Who's in It:
Javier Bardem, Giovanna Mezzogiorno, Benjamin Bratt, Liev Schreiber, John Leguizamo, Catalina Sandino Moreno, Laura Harring
The Basics: What do they call it when someone you love goes off and marries someone else, and you spend years obsessing about them and sporadically popping up in their lives and wishing that the person your beloved married would hurry up and die? Oh, yes, that's right: STALKING. That's what Bardem does here. He waits for 50-plus years, spending his days doing "it" with every other woman who crosses his path. And in spite of the fact that it's based on a book by a Nobel Prize winner (Gabriel García Márquez), it transfers to screen minus the literary magic and plus the creepiness.
What's the Deal? What almost compels me to recommend this two-and-a-half-hour cure for insomnia you'll find yourself wondering, What time does the cholera happen? I hope it's soon is the way that everyone puts on a wacky Colombian accent and heaves out their dialogue like they've just finished a 5K "fun run." Even better, the dialogue is telenovela stuff like this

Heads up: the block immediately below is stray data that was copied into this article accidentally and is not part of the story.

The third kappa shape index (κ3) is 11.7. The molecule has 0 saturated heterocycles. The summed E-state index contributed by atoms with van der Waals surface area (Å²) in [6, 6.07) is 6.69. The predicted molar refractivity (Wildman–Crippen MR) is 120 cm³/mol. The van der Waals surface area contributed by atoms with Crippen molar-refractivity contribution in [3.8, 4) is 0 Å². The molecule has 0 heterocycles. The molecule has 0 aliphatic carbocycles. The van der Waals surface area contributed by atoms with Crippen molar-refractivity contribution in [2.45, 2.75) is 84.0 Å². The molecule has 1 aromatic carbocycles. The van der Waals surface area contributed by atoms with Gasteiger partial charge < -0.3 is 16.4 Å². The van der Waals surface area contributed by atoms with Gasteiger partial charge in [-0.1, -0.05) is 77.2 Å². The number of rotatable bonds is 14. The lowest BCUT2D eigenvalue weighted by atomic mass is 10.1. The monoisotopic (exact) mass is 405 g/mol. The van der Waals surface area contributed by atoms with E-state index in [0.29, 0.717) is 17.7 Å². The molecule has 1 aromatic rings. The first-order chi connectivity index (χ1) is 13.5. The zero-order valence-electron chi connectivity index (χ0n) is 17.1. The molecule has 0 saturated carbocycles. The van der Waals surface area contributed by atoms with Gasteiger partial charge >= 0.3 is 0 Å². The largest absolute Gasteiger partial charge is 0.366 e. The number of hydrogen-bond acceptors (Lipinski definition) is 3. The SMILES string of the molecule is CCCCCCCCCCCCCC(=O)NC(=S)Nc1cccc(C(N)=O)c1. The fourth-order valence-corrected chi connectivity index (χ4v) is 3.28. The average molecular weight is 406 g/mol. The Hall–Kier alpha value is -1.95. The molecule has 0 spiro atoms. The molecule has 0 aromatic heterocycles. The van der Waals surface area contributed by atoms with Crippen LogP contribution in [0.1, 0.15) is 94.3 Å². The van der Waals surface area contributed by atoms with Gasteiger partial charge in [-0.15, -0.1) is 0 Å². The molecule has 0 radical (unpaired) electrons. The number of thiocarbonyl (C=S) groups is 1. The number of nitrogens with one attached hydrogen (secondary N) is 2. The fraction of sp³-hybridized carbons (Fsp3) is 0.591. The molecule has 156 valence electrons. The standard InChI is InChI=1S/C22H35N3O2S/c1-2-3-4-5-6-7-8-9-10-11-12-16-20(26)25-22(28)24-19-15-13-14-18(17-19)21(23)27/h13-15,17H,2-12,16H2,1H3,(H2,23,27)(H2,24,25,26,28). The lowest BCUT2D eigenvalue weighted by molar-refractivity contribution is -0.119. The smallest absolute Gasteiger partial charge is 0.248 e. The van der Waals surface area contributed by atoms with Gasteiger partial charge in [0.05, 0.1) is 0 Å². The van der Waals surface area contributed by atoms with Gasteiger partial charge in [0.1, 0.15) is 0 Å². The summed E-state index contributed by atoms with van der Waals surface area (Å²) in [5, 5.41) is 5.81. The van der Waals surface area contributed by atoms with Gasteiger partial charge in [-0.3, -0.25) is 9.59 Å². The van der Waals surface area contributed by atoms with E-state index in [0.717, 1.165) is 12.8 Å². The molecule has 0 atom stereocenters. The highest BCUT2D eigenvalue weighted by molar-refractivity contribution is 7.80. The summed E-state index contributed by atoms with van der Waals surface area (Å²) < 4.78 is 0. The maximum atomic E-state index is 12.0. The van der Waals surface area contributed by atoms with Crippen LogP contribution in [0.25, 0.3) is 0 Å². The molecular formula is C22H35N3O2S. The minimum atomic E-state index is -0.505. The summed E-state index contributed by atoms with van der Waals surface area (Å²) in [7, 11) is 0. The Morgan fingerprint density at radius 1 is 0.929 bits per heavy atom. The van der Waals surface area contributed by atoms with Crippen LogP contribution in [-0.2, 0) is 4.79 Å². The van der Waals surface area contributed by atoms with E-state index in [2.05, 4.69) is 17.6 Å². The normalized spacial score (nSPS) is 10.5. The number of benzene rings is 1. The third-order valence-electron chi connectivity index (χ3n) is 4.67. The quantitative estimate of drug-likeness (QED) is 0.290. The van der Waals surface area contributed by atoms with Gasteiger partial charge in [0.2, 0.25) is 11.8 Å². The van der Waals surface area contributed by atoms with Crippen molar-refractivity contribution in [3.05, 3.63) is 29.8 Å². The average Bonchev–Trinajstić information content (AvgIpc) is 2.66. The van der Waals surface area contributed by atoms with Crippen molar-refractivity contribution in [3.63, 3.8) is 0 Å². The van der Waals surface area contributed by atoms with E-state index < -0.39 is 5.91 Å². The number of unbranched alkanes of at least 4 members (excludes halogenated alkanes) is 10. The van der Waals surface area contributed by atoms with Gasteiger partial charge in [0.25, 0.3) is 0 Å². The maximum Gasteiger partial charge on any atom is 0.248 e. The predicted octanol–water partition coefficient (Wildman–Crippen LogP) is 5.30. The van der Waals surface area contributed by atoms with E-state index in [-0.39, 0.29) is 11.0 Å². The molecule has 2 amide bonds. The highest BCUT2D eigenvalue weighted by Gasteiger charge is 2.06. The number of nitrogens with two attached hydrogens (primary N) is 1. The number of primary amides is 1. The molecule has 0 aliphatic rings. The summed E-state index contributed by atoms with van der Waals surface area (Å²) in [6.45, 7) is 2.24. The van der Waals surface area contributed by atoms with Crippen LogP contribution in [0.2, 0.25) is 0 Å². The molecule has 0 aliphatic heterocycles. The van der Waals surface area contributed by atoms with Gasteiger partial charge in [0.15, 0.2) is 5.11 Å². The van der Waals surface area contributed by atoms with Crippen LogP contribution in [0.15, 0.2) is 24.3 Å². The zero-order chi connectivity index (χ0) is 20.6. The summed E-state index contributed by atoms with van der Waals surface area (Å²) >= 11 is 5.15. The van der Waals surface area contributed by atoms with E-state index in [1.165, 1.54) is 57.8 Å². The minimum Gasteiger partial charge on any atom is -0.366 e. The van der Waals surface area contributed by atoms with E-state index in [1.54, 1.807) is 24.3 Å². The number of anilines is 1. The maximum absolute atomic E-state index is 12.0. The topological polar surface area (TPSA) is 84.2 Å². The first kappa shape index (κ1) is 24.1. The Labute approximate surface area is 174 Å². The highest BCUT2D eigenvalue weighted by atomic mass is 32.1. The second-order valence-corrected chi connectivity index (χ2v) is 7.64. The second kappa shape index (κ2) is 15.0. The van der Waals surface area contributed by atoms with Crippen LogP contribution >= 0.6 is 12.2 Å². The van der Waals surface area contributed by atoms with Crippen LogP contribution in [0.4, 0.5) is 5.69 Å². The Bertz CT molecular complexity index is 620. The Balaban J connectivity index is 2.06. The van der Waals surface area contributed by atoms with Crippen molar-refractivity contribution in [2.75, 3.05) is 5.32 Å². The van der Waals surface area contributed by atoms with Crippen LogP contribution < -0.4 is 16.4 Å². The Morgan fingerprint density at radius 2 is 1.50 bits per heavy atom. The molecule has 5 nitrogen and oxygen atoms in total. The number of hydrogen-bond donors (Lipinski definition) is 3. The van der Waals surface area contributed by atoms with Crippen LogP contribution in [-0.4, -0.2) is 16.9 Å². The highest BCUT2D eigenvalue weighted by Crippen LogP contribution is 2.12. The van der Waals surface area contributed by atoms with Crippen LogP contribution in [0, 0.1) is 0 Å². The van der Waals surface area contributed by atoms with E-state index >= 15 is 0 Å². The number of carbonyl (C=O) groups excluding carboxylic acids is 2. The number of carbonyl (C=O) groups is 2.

- Example No. 1: Bratt is the guy who marries Bardem's lady. On their wedding night, she's all freaked out about sex and bodies, so right before he climbs on top of her, he says, in a breathy King of All Studs way, "This will be a lesson in love."
- Example No. 2: After being scolded by his boss for turning a business memo into a very gay-sounding love letter, confused clerk Bardem mutters to himself, "I need love, I need love, I need love, I need love."
You Have a Choice of Javier Bardem Movies, Consumers: You can see this one, where he wanders around looking like a mopey Colombian Harpo Marx, or you can see the astoundingly great No Country for Old Men. I spent the entire running time of this one wishing someone would just hand him an air compressor* so he could really get things done. (*His loyal companion in the Coen brothers' movie.)
Who Should See It, Because It's Not for Loyal Readers of Márquez, That's for Certain: Period-film enthusiasts (the visual details and set decoration and production design are, admittedly, really nice to look at), Bardem groupies who can set aside their critical-thinking skills, fans of things that are awful.